Fathers and Children: Ivan Turgenev (1862)

Ivan Turgenev’s Fathers and Children, perhaps better known as Fathers and Sons, is a look at the tangled state of Russian society through two young men, Arkady Kirsanov and Bazarov. They met at university in Petersburg and appear on the surface to share a great deal of common values, but when they arrive at the Kirsanov estate, known as Marino, the friendship unravels.

Arkady is welcomed home by his widowed father, Nikolai, and Nikolai’s brother, former army officer, Pavel. The estate is in disarray–in 1861, serfs were freed under Tsar Alexander II. The former owners then received taxes from those same freed serfs as compensation, but in the novel, which opens in May 1859, serf emancipation has yet to take place; Nikolai, however, has freed his serfs already and has a useless manager for his estate. Just taking a look around the estate, it’s clear that the new system isn’t working. It probably wasn’t working under the old system either.

Nikolai who owns 5,000 acres and, at one point, “200 souls” has taken a young serving girl, Fenichka as his mistress. While Fenichka is portrayed as innocent and almost fey, the novel steers away from the uglier aspects of exploitation and places Fenichka in a state of awe for Nikolai rather than plodding obligation.

Fenichka has given birth to a son, so Arkady has a new half brother. While this fact might startle other only sons, Arkady takes it in stride. Fenichka is secreted away in part of the house when Arkady returns, but Basarov and also Pavel make a point of seeking her out. Pavel, who was once slated to have a meteoric military career, made the fatal error of falling in love with an unstable married Russian woman. Pavel’s obsession for this woman led him to abandon his career, but the affair came to naught and Pavel, a dispirited man, has retreated to Arkady’s estate. Every aspect of the estate needs attention: but Pavel is a dilettante. He has long nails, wears backless red Chinese slippers and sports a fez.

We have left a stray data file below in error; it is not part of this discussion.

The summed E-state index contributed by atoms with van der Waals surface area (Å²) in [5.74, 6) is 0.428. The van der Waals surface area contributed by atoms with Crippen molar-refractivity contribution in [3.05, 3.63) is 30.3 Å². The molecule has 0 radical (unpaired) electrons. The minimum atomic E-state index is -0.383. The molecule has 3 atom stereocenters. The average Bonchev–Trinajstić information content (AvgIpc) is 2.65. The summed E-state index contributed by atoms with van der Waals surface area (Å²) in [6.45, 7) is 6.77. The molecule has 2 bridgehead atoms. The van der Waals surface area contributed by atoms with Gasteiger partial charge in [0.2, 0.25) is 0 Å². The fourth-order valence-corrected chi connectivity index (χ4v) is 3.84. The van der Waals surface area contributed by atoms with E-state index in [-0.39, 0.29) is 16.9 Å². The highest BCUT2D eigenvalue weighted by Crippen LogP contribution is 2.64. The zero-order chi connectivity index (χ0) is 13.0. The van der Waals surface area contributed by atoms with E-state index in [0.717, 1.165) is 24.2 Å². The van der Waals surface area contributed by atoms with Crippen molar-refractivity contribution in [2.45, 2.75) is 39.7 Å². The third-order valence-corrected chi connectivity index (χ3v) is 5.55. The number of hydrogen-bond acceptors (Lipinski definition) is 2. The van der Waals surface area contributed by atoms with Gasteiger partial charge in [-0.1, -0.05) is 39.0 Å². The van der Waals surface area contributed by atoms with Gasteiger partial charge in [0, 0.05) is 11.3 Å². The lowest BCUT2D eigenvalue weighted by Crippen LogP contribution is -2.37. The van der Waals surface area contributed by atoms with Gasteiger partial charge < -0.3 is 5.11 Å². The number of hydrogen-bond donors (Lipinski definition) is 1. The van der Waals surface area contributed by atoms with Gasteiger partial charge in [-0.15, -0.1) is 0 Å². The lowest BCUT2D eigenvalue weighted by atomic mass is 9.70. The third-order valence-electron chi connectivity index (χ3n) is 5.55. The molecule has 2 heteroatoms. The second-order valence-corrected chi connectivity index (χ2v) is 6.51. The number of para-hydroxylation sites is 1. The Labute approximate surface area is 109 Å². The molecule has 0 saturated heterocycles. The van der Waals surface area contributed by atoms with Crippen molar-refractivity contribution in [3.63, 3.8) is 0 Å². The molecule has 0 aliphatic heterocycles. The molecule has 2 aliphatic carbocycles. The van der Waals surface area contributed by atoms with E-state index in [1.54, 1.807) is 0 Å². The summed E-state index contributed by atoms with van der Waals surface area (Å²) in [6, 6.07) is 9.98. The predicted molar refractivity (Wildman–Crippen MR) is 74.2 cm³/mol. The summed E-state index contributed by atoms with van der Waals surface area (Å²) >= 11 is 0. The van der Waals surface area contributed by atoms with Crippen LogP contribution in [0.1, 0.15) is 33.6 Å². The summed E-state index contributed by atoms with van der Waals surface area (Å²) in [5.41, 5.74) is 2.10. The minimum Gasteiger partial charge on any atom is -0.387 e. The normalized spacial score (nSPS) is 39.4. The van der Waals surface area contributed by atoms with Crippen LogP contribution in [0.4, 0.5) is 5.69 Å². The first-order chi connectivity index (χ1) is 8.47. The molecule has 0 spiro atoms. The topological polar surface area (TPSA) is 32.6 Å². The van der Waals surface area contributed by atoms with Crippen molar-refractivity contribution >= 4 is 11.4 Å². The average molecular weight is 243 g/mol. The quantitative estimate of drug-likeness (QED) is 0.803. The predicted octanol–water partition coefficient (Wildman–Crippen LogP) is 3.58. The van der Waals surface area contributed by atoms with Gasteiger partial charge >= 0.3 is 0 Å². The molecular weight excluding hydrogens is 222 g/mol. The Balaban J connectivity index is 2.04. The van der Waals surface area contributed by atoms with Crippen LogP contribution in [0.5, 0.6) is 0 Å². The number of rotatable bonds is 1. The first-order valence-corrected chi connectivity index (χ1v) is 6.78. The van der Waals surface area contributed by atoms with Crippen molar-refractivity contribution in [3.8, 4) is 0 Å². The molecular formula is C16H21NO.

Not long after Arkady and Bazarov arrive, these two young men explain to Nikolai and Pavel that they are nihilists. Both Nikolai and Pavel struggle with that announcement–especially since Bazarov, who is ‘lower’ socially than the Kirsanov family, treats Pavel with disdain. Bararov is a medical student who is determined not to repeat the mistakes of the older generation. To Bazarov, while he has marginal tolerance for Arkady’s father, he considers Pavel to be useless.

He’s an odd fish, that uncle of yours,” said Bazarov, sitting in his dressing gown by Arkady’s bedside and puffing at a short pipe “What a dandy, in the depths of the countryside! Those fingernails, those fingernails–he should get them framed!”

“Of course, you don’t know,” answered Arkady, “but he was quite a lion in his day. I’ll tell you his story sometime.. He used to be very handsome, women went crazy over him.”

“Well there you are! It’s all for old time’s sake, then. Sadly, there’s nobody out here for him to fascinate. I couldn’t take my eyes off him. He has such amazing collars, they look as if they’re made of marble, and then that perfectly shaved chin! Honestly, Arkady Nikolayich, it’s a bit ridiculous, isn’t it?”

“I suppose so. But he’s an excellent man all the same.”